The aim of this series of articles is to provide the reader with information that may assist their efforts to profit from reading Gurdjieff’s collective writings. It is no secret that many people find Gurdjieff’s writings difficult.

Significant effort is required even to read the First Series, Beelzebub’s Tales to His Grandson, just once. Gurdjieff provides the following advice on almost the first page of the book. He writes:

Friendly Advice

[Written impromptu by the author on delivering this book, already prepared for publication, to the printer.]

ACCORDING TO the numerous deductions and conclusions made by me during experimental elucidations concerning the productivity of the perception by contemporary people of new impressions from what is heard and read, and also according to the thought of one of the sayings of popular wisdom I have just remembered, handed down to our days from very ancient times, which declares:

“Any prayer may be heard by the Higher Powers and a corresponding answer obtained only if it is uttered thrice:

Firstly—for the welfare or the peace of the souls of one’s parents.

Secondly—for the welfare of one’s neighbor.

And only thirdly—for oneself personally.”

I find it necessary on the first page of this book, quite ready for publication, to give the following advice:

“Read each of my written expositions thrice:

Firstly—at least as you have already become mechanized to read all your contemporary books and newspapers.

Secondly—as if you were reading aloud to another person.

And only thirdly—try and fathom the gist of my writings.”

Only then will you be able to count upon forming your own impartial judgment, proper to yourself alone, on my writings. And only then can my hope be actualized that according to your understanding you will obtain the specific benefit for yourself which I anticipate, and which I wish for you with all my being.


It will serve the reader well to read this advice carefully and take it seriously. Clearly, the first way he recommends for reading the book is habitual with no more attention than you would normally give to a book.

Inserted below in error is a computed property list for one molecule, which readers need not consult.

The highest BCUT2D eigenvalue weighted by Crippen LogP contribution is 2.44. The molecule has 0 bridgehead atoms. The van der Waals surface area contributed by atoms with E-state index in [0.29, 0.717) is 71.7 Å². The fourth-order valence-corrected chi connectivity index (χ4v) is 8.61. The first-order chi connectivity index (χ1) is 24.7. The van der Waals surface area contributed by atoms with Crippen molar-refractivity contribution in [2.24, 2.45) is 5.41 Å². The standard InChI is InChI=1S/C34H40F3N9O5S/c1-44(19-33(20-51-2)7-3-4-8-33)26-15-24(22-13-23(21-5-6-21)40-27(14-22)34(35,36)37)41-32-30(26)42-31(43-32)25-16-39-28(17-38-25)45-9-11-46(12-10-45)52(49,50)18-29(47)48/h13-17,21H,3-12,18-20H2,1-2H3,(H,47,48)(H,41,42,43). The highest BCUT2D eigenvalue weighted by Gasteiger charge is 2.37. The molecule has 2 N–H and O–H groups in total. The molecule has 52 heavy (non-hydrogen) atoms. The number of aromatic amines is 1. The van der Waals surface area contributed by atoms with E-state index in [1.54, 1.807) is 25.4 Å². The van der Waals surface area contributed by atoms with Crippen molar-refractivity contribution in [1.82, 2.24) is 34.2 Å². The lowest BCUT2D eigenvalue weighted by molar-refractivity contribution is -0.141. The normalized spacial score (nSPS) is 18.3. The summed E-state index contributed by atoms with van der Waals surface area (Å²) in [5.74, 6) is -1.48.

The second way he recommends—as if you were reading aloud to another person—is, as far as we know, unprecedented. Authors don’t tell readers how to read their book – especially not in such a precise manner.

It is a mode of reading that we never engage in. Few of us are well-practiced in reading aloud, and probably none of us are practiced in reading “as if out loud.” This is not the same as reading out loud to an audience, the expectation of the audience acts as a force upon you, causing you to pay attention to how you emphasize and enunciate each word. When you read “as if out loud,” the force of the audience is entirely absent.

Reading out loud to others is a three-centered activity. The moving center moves the vocal cords, the thinking center translates the printed word into sound taking note of punctuation, and the emotional center adds nuance. It is the same when you read “as if out loud,” even if you make no sound. (When you think the sentence, the vocal cords move anyway, even if you make no sound). The difference is that there is only your personal attention acting to motivate you. It is more difficult than reading out loud.

To read the whole of The Tales “as if out loud” will take a long time—somewhere in the region of 50 hours. If you do it for two hours every day, then it will take about a month.

Note that Gurdjieff does not suggest that you only need to do this once. The words “Read each of my written expositions thrice:” should, we believe, be taken to mean: Read each of my written expositions in three different ways.

If we take Gurdjieff’s advice seriously, which only makes sense, then it quickly becomes clear that he is asking a great deal of the reader.

Objective Art

Orage insisted that Gurdjieff’s writings constituted an objective work of art. ‘The book [Beelzebub’s Tales] is an objective work of art. Objective art consists of conscious variations from the original according to the plan of the artist or writer who strives to create a definite impression on his audience.’

That may be so, but we can only discover that for ourselves. Gurdjieff’s Friendly Advice informs the reader what effort he expects. We cannot form a reliable opinion without making that effort.

In the next article in this series we will begin to examine the proposition that Gurdjieff’s writings are indeed objective. As we progress with this series we will discuss how to read The Tales in the third way. Gurdjieff explains this, but he does not do so in the “Friendly Advice” he provides in the book.